On the Council Meeting
My wife and I bought a house in Revere in 2003. Since then, we’ve raised our two daughters, have been very involved in our community and have become very proud Revere residents. We love this community and everything that it stands for—its diversity, culture, economic growth, and good will of the people that live here. However, this week, during a City Council meeting, I was embarrassed by the actions taken by some residents who have been extremely unprofessionally, unruly, and downright disrespectful in those chambers—specifically focused on the lab space debate in front of the council. Angry, contentious, and politically motivated narratives have no place in those chambers and to see Council President Gerry Visconti ask police to clear the room was unsettling. The debate over a lab space is an important one—but it should be done professionally and with respect. Our city cannot rely on the residents to pay full freight for the services we need, which is why a commercial tax base is critical. I applaud the administration and the council for moving conversations like this forward. We need to remain competitive as an urban community and we need investments such as this to do so. A life sciences development in our city would be a great addition. It would attract world class companies, world class talent and world class commercial dollars. Let’s act like adults and let Revere’s leadership conduct business on our behalf without the need for a police presence. Let’s have some respect for ourselves and respect for our community. Enough is enough.”
Demand for Action
The following letter was sent from Mayor Brian Arrigo to the Carabetta Companies. It was submitted to the Journal.
It is with utter frustration that I write this letter on behalf of the residents of the City of Revere, specifically your tenants, to encourage you or someone from your office to step up and provide support for the individuals displaced due to the fire at your property on June 21, 2022.
Although we have been unsuccessful since Tuesday to address these issues together, it is my wish that we work together to ensure that the tenants who are now homeless because of the fire find suitable and temporary shelter until such time that it will be safe for them to return to their residences at your property.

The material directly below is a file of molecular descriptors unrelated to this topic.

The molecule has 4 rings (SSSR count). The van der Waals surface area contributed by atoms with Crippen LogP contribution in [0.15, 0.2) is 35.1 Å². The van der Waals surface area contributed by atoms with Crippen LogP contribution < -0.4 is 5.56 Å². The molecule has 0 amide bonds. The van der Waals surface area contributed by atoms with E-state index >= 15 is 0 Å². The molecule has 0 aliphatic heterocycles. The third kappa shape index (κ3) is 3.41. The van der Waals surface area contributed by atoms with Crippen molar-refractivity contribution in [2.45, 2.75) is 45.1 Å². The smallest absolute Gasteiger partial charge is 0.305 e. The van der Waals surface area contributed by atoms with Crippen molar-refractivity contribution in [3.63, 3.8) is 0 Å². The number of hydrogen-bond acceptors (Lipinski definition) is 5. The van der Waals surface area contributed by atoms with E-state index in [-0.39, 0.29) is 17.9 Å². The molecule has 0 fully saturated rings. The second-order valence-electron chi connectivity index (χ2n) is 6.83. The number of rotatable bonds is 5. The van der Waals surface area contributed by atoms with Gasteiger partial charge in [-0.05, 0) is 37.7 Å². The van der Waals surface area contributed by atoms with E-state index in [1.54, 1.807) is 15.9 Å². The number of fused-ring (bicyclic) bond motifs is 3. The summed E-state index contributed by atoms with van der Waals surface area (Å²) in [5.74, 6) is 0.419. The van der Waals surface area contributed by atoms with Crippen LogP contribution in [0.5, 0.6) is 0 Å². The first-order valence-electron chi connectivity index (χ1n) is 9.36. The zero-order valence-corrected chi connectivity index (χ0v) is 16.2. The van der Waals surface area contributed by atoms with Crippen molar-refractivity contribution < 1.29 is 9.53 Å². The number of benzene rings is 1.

Failure to respond immediately to this letter will give me no choice but to utilize all resources at the City’s disposal to conduct a thorough investigation of all Carabetta properties in Revere particularly, to ensure compliance with all fire, building, sanitary, and/or health and safety codes; to ensure that all uses are in compliance with City’s zoning and/or other local ordinances; and to confirm that all taxes and fees are paid to date.
Please note that if the City is forced to provide shelter for your tenants, the City will file a lawsuit in a court of competent jurisdiction to recover from you all costs incurred by the City, including legal costs, for providing shelter and assistance for your tenants.
It is my understanding that under Massachusetts insurance law you must allegedly carry tenant relocation coverage. As set forth in M.G.L. ch. 175, § 99 (15A):
“No company shall issue polices or contracts … [to] insure against loss or damage by fire … except as follows:
Every policy which insures multi-unit residential property against loss or damage by fire shall provide additional benefits … for each rental unit to cover the actual costs of relocation of any tenant … displaced by fire or by damage resulting from fire.”
While I do not know whether you have the mandatory coverage or have filed a claim with your insurer, I do know that none of your tenants have been contacted by you to guide them through this process. Your inaction to date is highly irresponsible, unprofessional, and quite frankly, immoral.
I prefer to avoid litigation, but as Mayor of the City of Revere I have a moral obligation to assist my constituents in a time of crisis in whatever way I can help.
Please contact my office immediately.
Mayor Brian Arrigo